In advance of the World Economic Forum, which is set to take place in Davos, Switzerland next week, European Union trade commissioner Cecilia Malmstrom warned that President Donald Trump is hurting America by withdrawing from international trade deals, such as the Trans-Pacific Partnership (TPP) and the North American Free Trade Agreement (NAFTA).

With threats to impose steep tariffs that could hit European allies as well as China, Malmstrom says that the U.S. is “shooting itself in the foot by withdrawing from global leadership on trade,” according to a new report from Reuters.

Malmstrom, 49, of Sweden, has led the EU in a series of trade talks over the past year, with many more to come, and she credits the retreat of the U.S. since Trump took office as the reason so many countries around the world are “desperate for new trading partners.” Malmstrom said that the EU, “confident again after years of economic crisis and Britain’s vote in 2016 to leave the bloc, has eagerly filled the gap.”

“With other countries, we are now setting the standards and that is also why it is bad for the U.S. to withdraw, because there are standards set now and they will be global,” she explained, noting that the Trump administration’s confrontational tone with the World Trade Organization (WTO) is of particular concern.

According to the report:

The Trump administration has blocked the appointment of judges to a WTO body that rules on trade disputes. If the United States does not shift its stance, that body could cease to function altogether, Malmstrom said.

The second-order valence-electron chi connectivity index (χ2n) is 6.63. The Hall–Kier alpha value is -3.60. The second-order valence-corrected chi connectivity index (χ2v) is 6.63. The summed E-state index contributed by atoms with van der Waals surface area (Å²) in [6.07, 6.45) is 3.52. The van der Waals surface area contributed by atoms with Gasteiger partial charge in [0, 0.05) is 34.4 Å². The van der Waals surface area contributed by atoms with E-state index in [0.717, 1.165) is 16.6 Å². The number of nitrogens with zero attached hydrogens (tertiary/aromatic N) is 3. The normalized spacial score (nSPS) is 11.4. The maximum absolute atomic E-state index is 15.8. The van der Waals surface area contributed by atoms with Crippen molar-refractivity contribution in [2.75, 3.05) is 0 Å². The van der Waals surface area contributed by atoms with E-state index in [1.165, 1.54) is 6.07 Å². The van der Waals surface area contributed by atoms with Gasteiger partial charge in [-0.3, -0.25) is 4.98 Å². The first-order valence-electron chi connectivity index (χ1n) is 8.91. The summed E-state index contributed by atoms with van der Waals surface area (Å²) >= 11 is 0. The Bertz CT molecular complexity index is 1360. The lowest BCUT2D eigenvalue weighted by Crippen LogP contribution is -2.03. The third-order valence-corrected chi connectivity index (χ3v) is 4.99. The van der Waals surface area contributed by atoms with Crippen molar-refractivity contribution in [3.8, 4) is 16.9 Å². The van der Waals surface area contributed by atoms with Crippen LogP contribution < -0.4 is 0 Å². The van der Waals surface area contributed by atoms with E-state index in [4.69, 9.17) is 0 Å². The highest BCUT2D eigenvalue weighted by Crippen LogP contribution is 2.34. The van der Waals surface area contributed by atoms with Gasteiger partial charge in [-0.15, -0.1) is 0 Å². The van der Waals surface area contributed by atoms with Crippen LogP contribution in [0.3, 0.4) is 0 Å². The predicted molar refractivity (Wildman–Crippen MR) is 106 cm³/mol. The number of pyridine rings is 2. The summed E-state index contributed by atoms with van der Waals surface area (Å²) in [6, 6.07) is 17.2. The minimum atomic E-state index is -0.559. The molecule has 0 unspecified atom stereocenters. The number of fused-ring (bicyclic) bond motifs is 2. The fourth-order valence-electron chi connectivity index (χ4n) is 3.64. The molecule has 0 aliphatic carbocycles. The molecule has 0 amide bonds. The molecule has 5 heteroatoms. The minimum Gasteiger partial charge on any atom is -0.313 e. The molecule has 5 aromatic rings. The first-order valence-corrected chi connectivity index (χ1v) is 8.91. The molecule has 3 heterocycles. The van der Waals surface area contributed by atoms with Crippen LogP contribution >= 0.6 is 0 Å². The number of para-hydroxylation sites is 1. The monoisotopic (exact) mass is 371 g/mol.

She described a WTO ministerial meeting in December as a “disgrace”. The meeting in Buenos Aires failed to reach any agreements, such as on ending fishing subsidies, and descended into acrimony, in the face of stinging criticism from the United States.

“We want American leadership in the world. They shouldn’t disengage,” Malmstrom said.

Trump will be the headliner in Davos one year after Chinese President Xi Jinping traveled to the ski resort in the Swiss Alps and signaled a readiness to assume a leadership role in free trade created by an inward-looking Washington.

Malmstrom described the Xi speech as “brilliant” in terms of content and timing – just three days before Trump’s inauguration.

But she said there had been no change in China’s behavior towards Europe since then. If anything, the hurdles to European investment in China have grown.

The EU seemed to have gained a free trade ally in the world’s second largest economy, but Malmstrom said Beijing had not backed up Xi’s speech with action.

“Maybe he really believes in these things, but we haven’t seen it yet in China,” she said.

“We want to work in China and we want China to invest here, but the level playing field is not there. We haven’t seen anything concrete in our trade relationship.”

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